The Discussion Draft includes guidance on the application of the arm’s length principle to captive insurance arrangements. A group may choose to pool certain risks through a group member, the ‘captive’ insurance company, for a number of commercial reasons e.g. diversification of risk or volatility reduction on inherent material risks. The group member then provides insurance services exclusively or mainly to other members of the group. For regulatory reasons, risks are typically ceded by the operating company through a fronting company (usually an insurance broker or agent) which in turn reinsures the risk to the group captive. The Discussion Draft discusses the complexity of pricing the premium paid to the group captive given the participation of third parties that are indifferent to the levels of the price for insurance and reinsurance transactions.
A frequent concern is whether the transaction is genuinely one of insurance (ie a transfer of insurance risk) and draft guidance on how to determine this through accurate delineation is provided. Further comments are provided on: the pricing of premiums, including arriving at a comparable uncontrolled price through considering the combined ratio of the classes of business insured - which can be difficult to benchmark given lack of publicly available data and return on capital; group synergies; and the effect of agency sales.
Consultation questions highlight the need for significant further work
Included throughout the Discussion Draft are a number of questions on which responses are specifically sought. Issues highlighted for discussion include:
- Proposed guidance on approximating risk free and risk-adjusted rates of return. The practical implementation of guidance in situations where funders lack the capability to control the risk associated with investing in a financial asset such that the excess over a risk free return is allocable to another party exercising control over the risk.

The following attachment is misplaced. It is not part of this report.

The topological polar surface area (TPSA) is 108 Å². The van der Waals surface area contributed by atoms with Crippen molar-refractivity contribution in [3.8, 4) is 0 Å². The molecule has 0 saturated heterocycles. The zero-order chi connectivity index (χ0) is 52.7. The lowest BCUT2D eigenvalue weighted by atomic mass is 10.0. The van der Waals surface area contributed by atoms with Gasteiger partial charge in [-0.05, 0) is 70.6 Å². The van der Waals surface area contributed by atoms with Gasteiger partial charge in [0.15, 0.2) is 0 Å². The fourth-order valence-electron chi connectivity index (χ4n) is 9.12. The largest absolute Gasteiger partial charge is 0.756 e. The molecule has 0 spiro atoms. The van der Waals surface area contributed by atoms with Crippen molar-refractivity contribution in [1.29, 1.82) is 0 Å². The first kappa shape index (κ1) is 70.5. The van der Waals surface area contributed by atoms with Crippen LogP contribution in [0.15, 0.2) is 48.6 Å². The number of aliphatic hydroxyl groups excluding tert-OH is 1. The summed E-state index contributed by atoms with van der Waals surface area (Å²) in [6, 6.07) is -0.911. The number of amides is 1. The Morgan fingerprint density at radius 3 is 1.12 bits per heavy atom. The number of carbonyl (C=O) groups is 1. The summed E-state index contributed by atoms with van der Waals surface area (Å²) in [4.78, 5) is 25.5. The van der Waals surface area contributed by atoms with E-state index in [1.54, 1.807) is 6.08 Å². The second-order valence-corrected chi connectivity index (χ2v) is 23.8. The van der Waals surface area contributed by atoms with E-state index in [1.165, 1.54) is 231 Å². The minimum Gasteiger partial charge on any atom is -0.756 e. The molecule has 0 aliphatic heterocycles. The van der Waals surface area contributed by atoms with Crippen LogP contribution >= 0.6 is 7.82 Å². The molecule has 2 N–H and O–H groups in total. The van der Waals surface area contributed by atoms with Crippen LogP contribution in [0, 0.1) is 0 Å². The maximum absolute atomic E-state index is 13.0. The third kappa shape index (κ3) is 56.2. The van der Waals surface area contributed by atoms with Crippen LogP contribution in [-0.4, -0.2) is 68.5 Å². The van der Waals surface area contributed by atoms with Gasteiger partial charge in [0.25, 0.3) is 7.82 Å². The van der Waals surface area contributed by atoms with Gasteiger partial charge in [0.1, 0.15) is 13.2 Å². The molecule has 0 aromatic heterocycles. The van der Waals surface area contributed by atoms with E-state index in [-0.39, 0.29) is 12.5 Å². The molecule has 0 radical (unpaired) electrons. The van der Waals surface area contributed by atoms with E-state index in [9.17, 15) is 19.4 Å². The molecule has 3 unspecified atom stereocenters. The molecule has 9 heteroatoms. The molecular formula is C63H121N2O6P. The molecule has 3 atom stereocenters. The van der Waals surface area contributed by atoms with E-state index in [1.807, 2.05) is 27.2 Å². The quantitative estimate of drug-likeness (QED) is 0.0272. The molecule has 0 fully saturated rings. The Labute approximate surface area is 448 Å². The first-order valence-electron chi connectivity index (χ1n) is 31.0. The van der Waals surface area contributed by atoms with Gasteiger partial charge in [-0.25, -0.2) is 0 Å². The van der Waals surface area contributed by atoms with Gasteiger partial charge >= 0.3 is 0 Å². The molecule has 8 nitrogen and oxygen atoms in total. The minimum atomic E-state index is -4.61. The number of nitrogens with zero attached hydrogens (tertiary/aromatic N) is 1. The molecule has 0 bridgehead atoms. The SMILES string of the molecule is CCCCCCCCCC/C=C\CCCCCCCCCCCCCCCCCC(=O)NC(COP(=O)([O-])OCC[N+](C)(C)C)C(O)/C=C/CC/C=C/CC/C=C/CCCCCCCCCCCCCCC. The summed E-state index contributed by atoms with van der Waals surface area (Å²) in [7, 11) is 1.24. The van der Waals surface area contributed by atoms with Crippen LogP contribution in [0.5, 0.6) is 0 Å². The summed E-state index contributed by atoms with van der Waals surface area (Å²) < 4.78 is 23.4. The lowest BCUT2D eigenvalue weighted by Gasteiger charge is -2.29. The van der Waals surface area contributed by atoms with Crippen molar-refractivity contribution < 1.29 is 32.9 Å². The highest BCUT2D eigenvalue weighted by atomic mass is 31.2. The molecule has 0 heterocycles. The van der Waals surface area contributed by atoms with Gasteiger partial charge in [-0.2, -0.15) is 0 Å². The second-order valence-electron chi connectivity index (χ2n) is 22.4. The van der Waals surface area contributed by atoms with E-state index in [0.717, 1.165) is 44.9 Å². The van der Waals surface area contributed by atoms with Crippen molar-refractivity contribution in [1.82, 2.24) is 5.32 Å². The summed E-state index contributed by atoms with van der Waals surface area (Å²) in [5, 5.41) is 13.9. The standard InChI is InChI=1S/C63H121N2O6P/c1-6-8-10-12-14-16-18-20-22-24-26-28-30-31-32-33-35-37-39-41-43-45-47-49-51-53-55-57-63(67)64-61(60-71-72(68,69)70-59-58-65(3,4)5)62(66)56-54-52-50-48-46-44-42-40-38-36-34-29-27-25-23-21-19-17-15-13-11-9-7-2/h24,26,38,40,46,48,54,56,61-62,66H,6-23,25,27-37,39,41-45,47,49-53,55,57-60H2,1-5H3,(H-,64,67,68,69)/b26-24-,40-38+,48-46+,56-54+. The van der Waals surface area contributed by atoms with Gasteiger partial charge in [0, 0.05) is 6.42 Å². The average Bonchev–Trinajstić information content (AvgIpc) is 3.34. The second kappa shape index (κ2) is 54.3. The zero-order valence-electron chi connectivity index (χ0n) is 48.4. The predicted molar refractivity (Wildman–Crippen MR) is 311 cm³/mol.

- Whether as a simplification there should be a rebuttable presumption that the group credit rating should be used as a proxy for individual group members’ credit ratings (or alternatively as a starting point from which adjustments are made).
- Views on the roles of credit default swaps and economic models on the pricing of intra-group loans.
- The accurate delineation of hedging arrangements within multinational groups where exposures to risk and off-setting positions are booked in separate entities.
The OECD have invited interested parties to make comments on the above by 7 September 2018. The working party intends to prepare a further discussion draft after considering input received. With increased scrutiny by tax authorities on financing transactions, taxpayers need to be diligent in reviewing their financing arrangements from an Irish transfer pricing perspective. With the review of Ireland’s tax regime nearing its conclusion, which may result in material changes to certain parts of Ireland’s domestic transfer pricing law such as non-trading transactions / interest-free loan arrangements, the potential impact of OECD and domestic law changes needs to be assessed as a priority.